BY KAREN GERHARDINGER | MIRROR REPORTER — Thanks to Harley, Denver, Lacey and the other horses at Timberwolff Stables, a 6-year-old boy is able to walk around school without assistance or fear of falling – a vast improvement from when he began hippotherapy three years ago.
Amy Jackson, the boy’s mother, is a physical therapist who sought out hippotherapy – which comes from the Greek word “hippos,” meaning horse – to help her son gain core strength and balance so that he could be safer when entering preschool.
When a horse walks, the way the human muscles work while sitting on the horse mimics the muscles a human would use while walking, Jackson explained. The horse’s human-like gait pattern has been shown to improve the gait of riders in addition to sensory processing, and visual, auditory and movement senses.
“You can’t get the same result sitting on an exercise ball,” she said. “This made a huge difference. My son would go from falling quite often when making turns or changing direction to having a really significant improvement in his mobility. It’s been good for his quality of life – way beyond our expectations.”
Now 6, Jackson’s son continues to participate in the hippotherapy program every other week, setting goals to improve his balance and muscle control.
The Jacksons are among hundreds of families who have come through Timberwolff Stables in the past 15 years. Now-retired teachers Tom and Patty Wolff decided to open their Providence Township barn for the program, in which physical, occupational, speech and other licensed therapists utilize their horses to guide children ages 2-18 through exercises.
Patty, who taught children with learning disabilities for 30 years with Toledo Public Schools, is a certified therapeutic riding instructor.
The Wolffs also recruit two or three volunteers per child to walk alongside and help the therapists as children sit on pads atop the horses – in order to feel the movement of the horse even better.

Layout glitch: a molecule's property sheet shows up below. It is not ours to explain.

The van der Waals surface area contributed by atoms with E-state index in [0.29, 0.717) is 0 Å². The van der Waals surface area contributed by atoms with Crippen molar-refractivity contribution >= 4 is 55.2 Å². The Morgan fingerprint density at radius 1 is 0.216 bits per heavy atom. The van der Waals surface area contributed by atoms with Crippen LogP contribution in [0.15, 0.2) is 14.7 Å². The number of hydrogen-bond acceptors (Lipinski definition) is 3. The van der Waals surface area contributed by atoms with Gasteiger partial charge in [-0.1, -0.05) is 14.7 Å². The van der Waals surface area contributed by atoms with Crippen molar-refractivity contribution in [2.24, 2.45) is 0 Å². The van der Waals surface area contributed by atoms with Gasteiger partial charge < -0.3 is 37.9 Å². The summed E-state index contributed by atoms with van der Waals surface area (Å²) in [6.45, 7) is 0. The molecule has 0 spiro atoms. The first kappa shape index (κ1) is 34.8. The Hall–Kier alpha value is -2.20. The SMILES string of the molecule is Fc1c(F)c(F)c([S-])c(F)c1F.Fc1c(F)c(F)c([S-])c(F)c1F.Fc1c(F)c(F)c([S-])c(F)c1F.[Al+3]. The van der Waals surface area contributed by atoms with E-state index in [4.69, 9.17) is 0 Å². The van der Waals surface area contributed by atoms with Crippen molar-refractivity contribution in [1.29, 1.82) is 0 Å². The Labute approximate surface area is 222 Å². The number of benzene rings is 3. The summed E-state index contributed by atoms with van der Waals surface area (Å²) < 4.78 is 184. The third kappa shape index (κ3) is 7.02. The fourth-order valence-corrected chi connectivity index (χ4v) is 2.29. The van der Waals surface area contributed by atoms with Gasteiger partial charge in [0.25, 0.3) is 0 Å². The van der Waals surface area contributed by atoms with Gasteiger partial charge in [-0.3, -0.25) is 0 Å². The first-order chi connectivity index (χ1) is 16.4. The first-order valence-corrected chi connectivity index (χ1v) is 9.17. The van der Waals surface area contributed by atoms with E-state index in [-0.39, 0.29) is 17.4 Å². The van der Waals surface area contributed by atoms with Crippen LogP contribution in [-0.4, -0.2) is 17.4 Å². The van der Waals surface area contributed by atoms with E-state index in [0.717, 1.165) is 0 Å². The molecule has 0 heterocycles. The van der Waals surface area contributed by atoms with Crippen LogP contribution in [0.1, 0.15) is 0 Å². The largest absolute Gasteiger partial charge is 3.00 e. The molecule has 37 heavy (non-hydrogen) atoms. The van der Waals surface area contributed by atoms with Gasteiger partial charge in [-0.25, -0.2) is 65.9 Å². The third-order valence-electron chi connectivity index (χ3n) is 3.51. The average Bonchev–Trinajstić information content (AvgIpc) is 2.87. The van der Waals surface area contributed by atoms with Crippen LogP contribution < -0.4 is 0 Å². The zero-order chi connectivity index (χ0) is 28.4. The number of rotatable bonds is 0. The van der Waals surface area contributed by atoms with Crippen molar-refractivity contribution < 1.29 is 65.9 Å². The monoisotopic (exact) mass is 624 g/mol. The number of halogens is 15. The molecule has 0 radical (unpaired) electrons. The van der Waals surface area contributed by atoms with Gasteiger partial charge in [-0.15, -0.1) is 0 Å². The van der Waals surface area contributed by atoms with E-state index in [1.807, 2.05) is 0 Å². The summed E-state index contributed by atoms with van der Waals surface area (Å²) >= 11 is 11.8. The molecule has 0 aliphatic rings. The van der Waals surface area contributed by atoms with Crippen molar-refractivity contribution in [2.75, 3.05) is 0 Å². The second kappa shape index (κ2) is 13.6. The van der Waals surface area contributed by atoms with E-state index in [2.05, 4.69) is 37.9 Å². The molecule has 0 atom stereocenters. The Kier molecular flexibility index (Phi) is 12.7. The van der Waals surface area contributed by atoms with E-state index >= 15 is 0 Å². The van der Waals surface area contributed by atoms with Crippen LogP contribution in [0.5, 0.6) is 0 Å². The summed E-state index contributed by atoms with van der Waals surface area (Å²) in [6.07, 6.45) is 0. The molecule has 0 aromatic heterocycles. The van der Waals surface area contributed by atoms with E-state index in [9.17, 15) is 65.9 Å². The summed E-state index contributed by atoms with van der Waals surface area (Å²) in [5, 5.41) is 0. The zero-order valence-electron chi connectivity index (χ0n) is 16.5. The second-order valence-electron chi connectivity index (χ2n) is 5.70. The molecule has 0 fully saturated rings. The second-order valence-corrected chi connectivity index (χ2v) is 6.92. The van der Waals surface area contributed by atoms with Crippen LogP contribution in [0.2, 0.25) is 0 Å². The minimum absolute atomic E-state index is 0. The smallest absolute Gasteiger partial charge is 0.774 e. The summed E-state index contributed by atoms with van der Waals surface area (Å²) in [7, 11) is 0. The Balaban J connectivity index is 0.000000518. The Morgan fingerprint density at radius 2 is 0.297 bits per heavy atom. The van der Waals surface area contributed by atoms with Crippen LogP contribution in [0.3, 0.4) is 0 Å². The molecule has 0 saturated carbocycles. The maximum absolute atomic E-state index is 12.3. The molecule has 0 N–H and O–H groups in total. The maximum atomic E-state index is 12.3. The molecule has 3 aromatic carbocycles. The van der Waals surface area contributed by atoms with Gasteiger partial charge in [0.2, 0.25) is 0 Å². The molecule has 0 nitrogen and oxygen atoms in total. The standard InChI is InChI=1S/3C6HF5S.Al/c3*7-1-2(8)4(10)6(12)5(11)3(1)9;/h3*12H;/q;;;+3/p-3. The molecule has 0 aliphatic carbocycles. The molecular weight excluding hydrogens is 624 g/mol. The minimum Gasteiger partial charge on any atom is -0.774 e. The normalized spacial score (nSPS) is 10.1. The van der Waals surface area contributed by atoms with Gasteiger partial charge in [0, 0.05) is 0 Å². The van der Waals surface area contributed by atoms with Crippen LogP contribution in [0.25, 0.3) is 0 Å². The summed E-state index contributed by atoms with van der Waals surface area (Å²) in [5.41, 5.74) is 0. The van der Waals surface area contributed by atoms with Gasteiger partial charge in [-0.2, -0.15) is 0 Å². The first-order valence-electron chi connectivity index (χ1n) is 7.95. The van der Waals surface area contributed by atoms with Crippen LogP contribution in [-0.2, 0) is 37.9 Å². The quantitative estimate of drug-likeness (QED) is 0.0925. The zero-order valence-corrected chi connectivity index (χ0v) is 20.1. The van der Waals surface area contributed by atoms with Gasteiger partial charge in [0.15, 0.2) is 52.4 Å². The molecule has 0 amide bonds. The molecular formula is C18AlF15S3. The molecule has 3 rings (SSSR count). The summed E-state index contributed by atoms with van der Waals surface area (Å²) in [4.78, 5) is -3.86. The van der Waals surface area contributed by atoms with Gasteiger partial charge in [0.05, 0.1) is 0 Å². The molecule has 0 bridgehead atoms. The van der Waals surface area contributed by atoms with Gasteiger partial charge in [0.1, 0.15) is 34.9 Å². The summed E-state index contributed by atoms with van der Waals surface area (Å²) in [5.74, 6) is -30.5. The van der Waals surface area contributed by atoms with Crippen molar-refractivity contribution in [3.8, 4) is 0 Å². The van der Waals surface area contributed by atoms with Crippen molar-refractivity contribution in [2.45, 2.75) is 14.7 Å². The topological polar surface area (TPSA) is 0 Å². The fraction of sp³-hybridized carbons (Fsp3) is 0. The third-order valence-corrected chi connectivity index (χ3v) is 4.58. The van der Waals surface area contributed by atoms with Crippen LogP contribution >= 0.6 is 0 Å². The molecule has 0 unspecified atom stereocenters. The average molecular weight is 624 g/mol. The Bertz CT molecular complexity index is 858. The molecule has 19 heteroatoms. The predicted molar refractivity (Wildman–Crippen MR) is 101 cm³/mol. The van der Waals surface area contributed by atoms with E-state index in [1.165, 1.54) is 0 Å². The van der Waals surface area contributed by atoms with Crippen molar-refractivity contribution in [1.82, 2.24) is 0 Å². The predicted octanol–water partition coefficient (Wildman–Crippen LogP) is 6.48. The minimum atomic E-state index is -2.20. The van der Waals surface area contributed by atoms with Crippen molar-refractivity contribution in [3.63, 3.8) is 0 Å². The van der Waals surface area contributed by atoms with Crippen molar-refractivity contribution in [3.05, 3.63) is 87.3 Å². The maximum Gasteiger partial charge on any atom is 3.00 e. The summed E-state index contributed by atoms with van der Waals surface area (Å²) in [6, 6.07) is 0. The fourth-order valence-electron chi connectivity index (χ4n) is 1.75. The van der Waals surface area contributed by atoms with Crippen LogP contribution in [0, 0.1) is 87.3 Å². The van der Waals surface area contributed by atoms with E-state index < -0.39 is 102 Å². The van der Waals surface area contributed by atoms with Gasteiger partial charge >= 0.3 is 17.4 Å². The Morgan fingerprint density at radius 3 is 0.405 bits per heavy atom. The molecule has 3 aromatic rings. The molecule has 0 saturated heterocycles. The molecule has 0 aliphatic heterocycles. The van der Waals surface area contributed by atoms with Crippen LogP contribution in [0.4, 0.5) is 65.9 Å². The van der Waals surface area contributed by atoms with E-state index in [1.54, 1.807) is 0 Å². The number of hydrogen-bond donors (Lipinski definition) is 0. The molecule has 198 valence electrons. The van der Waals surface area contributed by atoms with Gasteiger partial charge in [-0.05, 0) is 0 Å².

“We have some amazing people who do a lot for the program,” Patty said of the volunteers who fill in up to 25 sessions a week.
The Wolffs take care of six horses, keeping them fed, exercised and in good health. The program covers most of the costs, but not the purchase of a new horse or emergency veterinary care. Last year, the Wolffs obtained 19-year-old Sage.
“He’s got the perfect personality for this – he’s patient, calm and has good ground manners,” Patty said. “He can put up with kids sometimes screaming and moving around a lot or toys being thrown.”
A few months ago, a Michigan State University surgeon determined that Sage needed teeth removed – and then four more teeth. When he returned from the surgeries, Sage then had breathing issues, and the vet discovered the horse had a guttural pouch infection in his throat latch area. Two more surgeries were needed, and he was in the MSU vet hospital for 10 days. The bill was over $12,000, so the Wolffs’ daughters started a GoFundMe account at gofundme.com/f/help-sage-get-his-surgery, raising $3,585 so far. Kwapich Real Estate Company matched the donations made.
The Wolffs were then surprised to learn that the St. Patrick/St. Louis Knights of Columbus Council 17113, based out of Grand Rapids, had decided to use funds raised through Tootsie Roll sales to benefit Timberwolff Stables. Last week, KOC members Kenny Schenk and Bob Owens presented a check for $1,000 to the Wolffs, explaining that the KOC regularly solicits donations for programs that help children with intellectual and physical disabilities.
“We do this one Tootsie Roll at a time,” Owens said.
The local council, based out of St. Patrick’s Catholic Church of Grand Rapids, decided to take up the program last year, and Timber-wolff Stables is the first beneficiary.
The Wolffs never imagined that the program would be continuing after 15 years. The decision to open up their barn for hippotherapy has influenced their daughters’ choices in careers as well. Both had worked as volunteers alongside the children in the hippotherapy program while they were teenagers. Whitney Wolff is now getting her Ph.D. in biomechanics, basing her master’s thesis on an aspect of hippotherapy. Jordan Kwapich is the client services coordinator for The Ability Center’s Assistance Dogs program.
For clients like Jackson, the devotion that the Wolffs have shared with the horses and the children makes all the difference.
“I can tell Tom and Patty have put their heart and soul into it. The safety and care of the horses, and the impact of the program on each child, is a top priority for them,” Jackson said. “Obviously, it’s not just a business – they use them for good.”
For more information, visit www.timberwolffstables.com.